Also why are you limiting the Kuro to a peak luminous of 33 ftls, when it's capable of achieving at least 40 ftls, and thus a higher contrast ratio? Is it because the Panasonic cannot get as bright so you're dumbing down the Kuro?

ivenrein's picture

Thank you for the review, the ZT60 is definitely on my wish list. In the news today, however, is that Panasonic plans to close its last plasma TV factory. I missed out on Pioneer's Kuro, do I now risk missing out on the ZT/VT60? How long can we expect to see this Sound & Vision Top Pick in stores?

Thomas J. Norton's picture
The 2009 contrast ratio on the Pioneer was measured with the Minolta LS-100 light meter, which only goes to three significant figures beyond the decimal point. Since it rounds off, that means that a reading of 0.001 could actually be as high as 0.0014. The CRs shown in the current review were measured with our newly-acquired Klein K-10, which can measure low light levels with greater precision. Ergo, the difference. And because the contrast ratio is very dependent on the denominator in the calculation, a small difference there can make a big difference in the final result. But at these high measured contrast ratios, it's unlikely that there will be much of a visible difference, if any, between the two readings.

Contrast ratios this high, and black levels this low, are of interest mainly when viewing in a dimly-lit or darkened room. And since I've found a peak white output of 30-32 foot-lamberts to be most comfortable in such an environment, I use this level of peak white for all of my contrast ratio measurements--and all of my viewing as well.

LCD sets can often put out as much as 100 foot-lamberts or more, a level far above any plasma. Does this mean that we can say LCDs have better CRs than plasmas? In theory, yes, but in use, no, because their black levels are very often higher. A contrast ratio reading without the corresponding black level is of limited value.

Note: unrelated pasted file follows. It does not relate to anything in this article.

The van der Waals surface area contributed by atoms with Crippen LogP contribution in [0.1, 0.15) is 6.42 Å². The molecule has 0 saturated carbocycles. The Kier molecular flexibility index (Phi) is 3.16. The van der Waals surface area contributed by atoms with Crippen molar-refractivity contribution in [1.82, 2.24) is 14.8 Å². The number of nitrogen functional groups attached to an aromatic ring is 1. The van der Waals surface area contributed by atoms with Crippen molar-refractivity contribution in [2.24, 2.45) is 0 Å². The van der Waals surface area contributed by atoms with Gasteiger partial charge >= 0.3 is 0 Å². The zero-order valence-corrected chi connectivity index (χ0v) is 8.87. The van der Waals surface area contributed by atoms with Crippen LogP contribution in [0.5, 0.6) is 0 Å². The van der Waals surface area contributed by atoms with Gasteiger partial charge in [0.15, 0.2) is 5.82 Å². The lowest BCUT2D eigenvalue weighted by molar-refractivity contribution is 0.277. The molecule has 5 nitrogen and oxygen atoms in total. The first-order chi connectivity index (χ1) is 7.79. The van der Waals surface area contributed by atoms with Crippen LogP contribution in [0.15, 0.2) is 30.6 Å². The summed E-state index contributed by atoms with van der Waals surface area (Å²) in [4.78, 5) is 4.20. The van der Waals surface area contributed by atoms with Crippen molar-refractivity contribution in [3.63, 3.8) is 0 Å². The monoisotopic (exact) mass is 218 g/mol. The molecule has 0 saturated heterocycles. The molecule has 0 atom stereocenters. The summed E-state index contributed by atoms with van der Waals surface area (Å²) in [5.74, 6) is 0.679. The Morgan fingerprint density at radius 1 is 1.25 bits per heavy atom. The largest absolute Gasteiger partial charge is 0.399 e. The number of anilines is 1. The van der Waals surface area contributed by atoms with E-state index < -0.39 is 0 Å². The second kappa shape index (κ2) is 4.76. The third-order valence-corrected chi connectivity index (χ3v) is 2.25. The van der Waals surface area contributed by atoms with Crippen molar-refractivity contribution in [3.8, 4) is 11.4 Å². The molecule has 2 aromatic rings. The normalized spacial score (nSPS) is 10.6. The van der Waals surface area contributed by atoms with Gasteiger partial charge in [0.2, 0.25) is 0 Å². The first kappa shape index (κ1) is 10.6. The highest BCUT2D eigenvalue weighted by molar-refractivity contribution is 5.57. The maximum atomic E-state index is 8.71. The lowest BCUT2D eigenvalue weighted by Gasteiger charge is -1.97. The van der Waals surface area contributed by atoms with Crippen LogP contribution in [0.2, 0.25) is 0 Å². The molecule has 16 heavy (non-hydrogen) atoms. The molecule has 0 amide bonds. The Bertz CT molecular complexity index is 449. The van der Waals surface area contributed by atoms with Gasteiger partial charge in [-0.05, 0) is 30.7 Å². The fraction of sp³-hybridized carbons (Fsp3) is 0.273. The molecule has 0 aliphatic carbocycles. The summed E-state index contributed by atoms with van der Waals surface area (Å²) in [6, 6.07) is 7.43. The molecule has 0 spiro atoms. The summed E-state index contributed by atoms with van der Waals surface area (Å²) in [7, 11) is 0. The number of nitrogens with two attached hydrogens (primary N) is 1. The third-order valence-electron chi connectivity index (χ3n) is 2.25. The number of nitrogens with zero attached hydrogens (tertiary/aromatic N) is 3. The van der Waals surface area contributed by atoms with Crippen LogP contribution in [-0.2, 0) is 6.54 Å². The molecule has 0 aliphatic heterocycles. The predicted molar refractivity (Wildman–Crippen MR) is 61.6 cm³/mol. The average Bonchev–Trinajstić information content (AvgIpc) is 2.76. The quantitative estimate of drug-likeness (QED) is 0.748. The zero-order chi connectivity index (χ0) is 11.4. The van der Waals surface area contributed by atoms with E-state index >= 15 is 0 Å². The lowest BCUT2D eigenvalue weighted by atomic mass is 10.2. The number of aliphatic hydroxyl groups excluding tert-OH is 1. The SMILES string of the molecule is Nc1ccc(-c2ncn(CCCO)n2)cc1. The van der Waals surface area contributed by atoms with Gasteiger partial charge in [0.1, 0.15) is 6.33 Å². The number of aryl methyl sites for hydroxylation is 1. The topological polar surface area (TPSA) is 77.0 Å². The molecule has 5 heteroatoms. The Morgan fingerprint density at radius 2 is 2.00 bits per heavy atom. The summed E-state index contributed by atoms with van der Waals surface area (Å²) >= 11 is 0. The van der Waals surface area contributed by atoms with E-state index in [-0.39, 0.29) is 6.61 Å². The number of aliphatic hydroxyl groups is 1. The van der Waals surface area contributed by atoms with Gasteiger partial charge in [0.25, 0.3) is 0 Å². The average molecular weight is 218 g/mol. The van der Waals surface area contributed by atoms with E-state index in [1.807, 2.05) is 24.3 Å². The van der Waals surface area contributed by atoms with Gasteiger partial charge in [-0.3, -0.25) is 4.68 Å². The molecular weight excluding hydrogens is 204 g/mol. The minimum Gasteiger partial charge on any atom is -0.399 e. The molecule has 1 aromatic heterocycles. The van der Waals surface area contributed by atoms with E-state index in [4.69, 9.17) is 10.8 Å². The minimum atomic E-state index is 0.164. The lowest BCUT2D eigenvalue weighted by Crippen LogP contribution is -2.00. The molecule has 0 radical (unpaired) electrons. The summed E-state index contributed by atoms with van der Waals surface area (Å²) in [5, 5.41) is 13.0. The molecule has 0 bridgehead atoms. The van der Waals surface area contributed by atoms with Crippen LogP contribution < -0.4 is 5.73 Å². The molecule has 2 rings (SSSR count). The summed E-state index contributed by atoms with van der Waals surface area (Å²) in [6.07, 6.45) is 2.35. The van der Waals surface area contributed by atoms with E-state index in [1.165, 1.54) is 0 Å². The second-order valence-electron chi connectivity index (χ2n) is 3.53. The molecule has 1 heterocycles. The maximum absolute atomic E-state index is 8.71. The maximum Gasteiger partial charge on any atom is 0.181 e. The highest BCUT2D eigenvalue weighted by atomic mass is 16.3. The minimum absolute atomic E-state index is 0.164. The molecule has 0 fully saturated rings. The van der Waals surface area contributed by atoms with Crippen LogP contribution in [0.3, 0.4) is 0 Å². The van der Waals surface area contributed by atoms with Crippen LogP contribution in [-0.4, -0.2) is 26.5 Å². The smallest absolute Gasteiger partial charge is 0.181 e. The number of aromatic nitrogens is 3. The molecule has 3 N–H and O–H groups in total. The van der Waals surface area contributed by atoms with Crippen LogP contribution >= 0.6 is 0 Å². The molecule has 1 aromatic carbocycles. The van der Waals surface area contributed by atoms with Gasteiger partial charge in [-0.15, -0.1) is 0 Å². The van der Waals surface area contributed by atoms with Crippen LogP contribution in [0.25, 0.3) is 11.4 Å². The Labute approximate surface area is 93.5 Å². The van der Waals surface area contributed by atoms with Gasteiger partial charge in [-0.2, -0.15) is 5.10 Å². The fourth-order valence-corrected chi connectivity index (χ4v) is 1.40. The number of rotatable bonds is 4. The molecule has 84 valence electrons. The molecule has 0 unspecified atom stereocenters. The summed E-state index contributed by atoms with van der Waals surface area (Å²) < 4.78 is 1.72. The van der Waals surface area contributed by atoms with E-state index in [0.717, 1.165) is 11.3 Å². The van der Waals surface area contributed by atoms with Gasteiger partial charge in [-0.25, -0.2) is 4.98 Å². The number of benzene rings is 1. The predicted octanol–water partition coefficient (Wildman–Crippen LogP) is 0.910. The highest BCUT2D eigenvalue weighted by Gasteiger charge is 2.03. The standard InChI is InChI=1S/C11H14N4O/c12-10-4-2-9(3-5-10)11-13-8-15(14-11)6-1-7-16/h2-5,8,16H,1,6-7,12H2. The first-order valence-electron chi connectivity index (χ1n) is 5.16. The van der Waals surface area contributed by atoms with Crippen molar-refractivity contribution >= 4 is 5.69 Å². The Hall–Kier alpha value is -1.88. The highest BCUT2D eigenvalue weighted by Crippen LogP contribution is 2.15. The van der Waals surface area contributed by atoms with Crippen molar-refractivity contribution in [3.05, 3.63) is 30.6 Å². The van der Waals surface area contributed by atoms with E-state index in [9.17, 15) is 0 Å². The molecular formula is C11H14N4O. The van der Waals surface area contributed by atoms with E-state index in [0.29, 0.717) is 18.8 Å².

Reports that Panasonic is closing its plasma factories early next year have not been confirmed by Panasonic, but there may be something behind the story. We're unlikely to know for certain until the upcoming January CES. But it's disturbing to hear that Panasonic's plasma business is deep in red ink, since consumers are flocking mainly to LCDs for inexplicable reasons. We have no way of knowing as yet how this all of this will shake out. But if you want a Panasonic plasma, I wouldn't put it off.

heavyken's picture

Two problems with the settings:

1) Under "W/B Detail Adjust" the two columns are labeled "Mid" and "High", but the 6 values in that menu are "Low" and "High". How should the columns really be labeled?

2) "Gamma Detail Adjustment" is missing the settings for 100 IRE

And a couple comments: While many reviews mention the less than ideal built-in speakers, I'm surprised there's no mention of lip sync issues with them. Both the ATSC tuner and all HDMI sources have mild lip sync issues on my unit. Panny might also try putting the speakers on the left and right edges rather than the bottom! (And yes I have a damn good audio setup, I just don't feel the need to use it for random sitcoms and other primetime shows).

And I don't recall any reviews mentioning the horrible fans! Panasonic should be ashamed.